Cultivating civility: ‘Braver Angels’ aims at depolarization

0
324

By Rusty Wright

(This article first appeared on WashingtonExaminer.com.)

Harry Boyte, Augsburg University nonviolence scholar.
Image: University of Minnesota.

It’s no secret that we live in a polarized world. Even if you ignore politics (good luck trying that), you’d also have to ignore entertainment news (exes or coworkers squabbling), sports news (rivals or teammates bickering), and social media (dislikes, trolls, goofs gone viral) to escape polarization. But one impressive group is trying to ratchet down fiery rhetoric by helping people have conversations.

Can we talk?

Braver Angels, a nonprofit organization with thousands of volunteers, holds workshops and programs to advance the art of civil conversation. With both “red” and “blue” facilitators, the group’s mission is to “Bring Americans together to bridge the partisan divide and strengthen our democratic republic.” It encourages treating others with “honesty, dignity and respect” through engagement, seeking common ground, and fostering cooperation.

Harry Boyte, a civil rights veteran and Augsburg University scholar and educator, helped put Braver Angels on my radar. He advocates using principles of nonviolence to get enemies talking, beyond just the political realm.

“The alternative to fury and dominating power is nonviolence,” Boyte writes. “Nonviolence cultivates the spiritual, moral, and psychological discipline not to demonize opponents. The most effective way to make change is to understand where enemies are coming from, not to humiliate them.”

Derate the Hate

Braver Angels facilitator Wilk Wilkinson.
Image: Braver Angels.

I enjoyed Boyte’s appearance on the Derate the Hate podcast, hosted by Braver Angels’ “red” facilitator Wilk Wilkinson. Their interaction included ways that Boyte’s Minnesota metropolitan church members connect with one another and rural church members amid differing viewpoints.

Wilkinson, a former truck driver, works toward bridge-building across many divides: socioeconomic, educational, cultural, spiritual, etc. In another podcast, he interviewed Christian communicator Daniel Darling about the subject.

Darling says he’s a lifelong political and religious conservative but that interacting with those who differ helps him learn and sharpen his own ideas. His book title, Agents of Grace: How to Bridge Divides and Love as Jesus Loved, summarizes his approach. He notes that a biblical writer who advised “always being ready to make a defense to everyone who asks you to give an account” for your faith also included “but with gentleness and respect.”

Speaker, writer Daniel Darling.
Image: DanielDarling.com.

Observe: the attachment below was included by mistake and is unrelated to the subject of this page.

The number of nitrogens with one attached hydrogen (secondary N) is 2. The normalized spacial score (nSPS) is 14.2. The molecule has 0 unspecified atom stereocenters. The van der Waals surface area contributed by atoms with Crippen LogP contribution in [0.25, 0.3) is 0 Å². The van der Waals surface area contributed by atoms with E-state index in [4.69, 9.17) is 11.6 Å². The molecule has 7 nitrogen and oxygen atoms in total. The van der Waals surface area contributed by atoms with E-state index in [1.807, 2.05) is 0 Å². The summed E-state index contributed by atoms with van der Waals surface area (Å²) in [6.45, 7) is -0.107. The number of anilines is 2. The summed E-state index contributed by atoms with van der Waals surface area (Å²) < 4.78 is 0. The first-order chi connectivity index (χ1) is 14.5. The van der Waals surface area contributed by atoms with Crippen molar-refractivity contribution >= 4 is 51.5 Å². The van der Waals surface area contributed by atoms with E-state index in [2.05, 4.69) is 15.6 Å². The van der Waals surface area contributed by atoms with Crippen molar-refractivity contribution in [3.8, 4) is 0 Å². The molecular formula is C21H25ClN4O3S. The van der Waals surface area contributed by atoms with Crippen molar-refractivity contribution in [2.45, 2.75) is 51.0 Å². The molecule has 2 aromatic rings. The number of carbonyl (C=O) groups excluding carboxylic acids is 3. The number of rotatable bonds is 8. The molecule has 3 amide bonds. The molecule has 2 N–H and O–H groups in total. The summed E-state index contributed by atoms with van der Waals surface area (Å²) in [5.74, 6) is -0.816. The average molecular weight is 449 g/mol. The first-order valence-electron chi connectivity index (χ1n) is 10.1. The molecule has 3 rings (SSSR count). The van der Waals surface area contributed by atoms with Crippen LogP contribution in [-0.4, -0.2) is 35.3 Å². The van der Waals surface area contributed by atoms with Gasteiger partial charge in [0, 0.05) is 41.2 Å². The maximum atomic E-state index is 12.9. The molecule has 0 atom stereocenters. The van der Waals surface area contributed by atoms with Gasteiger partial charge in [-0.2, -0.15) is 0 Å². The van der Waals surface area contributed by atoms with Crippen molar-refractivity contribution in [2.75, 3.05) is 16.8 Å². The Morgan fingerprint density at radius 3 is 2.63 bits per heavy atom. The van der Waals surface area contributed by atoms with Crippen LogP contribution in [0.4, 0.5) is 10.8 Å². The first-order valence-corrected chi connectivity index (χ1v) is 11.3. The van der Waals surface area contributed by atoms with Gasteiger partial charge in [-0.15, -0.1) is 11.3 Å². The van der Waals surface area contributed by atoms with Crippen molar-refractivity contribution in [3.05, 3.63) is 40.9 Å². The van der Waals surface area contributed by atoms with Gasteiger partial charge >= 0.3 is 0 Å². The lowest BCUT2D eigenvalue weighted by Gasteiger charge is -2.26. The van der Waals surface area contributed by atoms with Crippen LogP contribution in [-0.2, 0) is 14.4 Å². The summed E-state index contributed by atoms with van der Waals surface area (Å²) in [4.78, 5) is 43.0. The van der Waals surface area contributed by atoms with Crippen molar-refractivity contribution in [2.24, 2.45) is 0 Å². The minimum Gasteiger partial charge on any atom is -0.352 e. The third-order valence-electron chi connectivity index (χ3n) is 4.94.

Darling asks himself whether all his opinions need to be aired publicly. He indicates he’s learned to be selective in the disagreements he pursues. Sometimes he’s composed digital comments and then, upon reflection, deleted them before sending or posting. Neighbors who differ can learn to live side-by-side, he notes. Similar attitudes could benefit all public interactions.

Lasting benefits

They’ve certainly benefitted me. In the turbulent late 1960’s, our diverse university fraternity had political liberals and conservatives, scholars and athletes, Christians, Jews, atheists, agnostics. We’d debate the issues of the day – Vietnam, civil rights, the sexual revolution, the Jesus revolution – and more. Then we’d go to dinner or watch a basketball game together.

We got along because we respected and cared about one another. We still gather for reunions. Before one larger reunion, members began asking if their ex-spouses could come. Then ex-spouses began asking to bring their new spouses. The idea seemed curious at first, but we loved it.

That living experience helped shape my career, which has involved communicating on controversial topics in academia and the media. Today when I write or speak, I have in mind my fraternity brothers, their significant others, spouses, ex-spouses, and spouses of ex-spouses…back then and people like them through the years. I’m grateful for the lessons these friends and neighbors taught me.

It’s probably not hard to understand why I resonate with what I’ve seen of Braver Angels’ approach.

Retired U.S. Supreme Court justice Stephen Breyer explains in The New York Times how disagreeing justices have remained friends. Of our divided nation, he writes, “listening to one another in search of a consensus might help.”

Wise counsel.

Rusty Wright is an author and lecturer who has spoken on six continents. He holds Bachelor of Science (psychology) and Master of Theology degrees from Duke and Oxford universities, respectively. www.RustyWright.com

Copyright © 2024 Rusty Wright

#     #     #

Editors:  High res images available here, here, here, and here. You are welcome to republish this article with author- and source-website attribution (i.e., please link back to this website).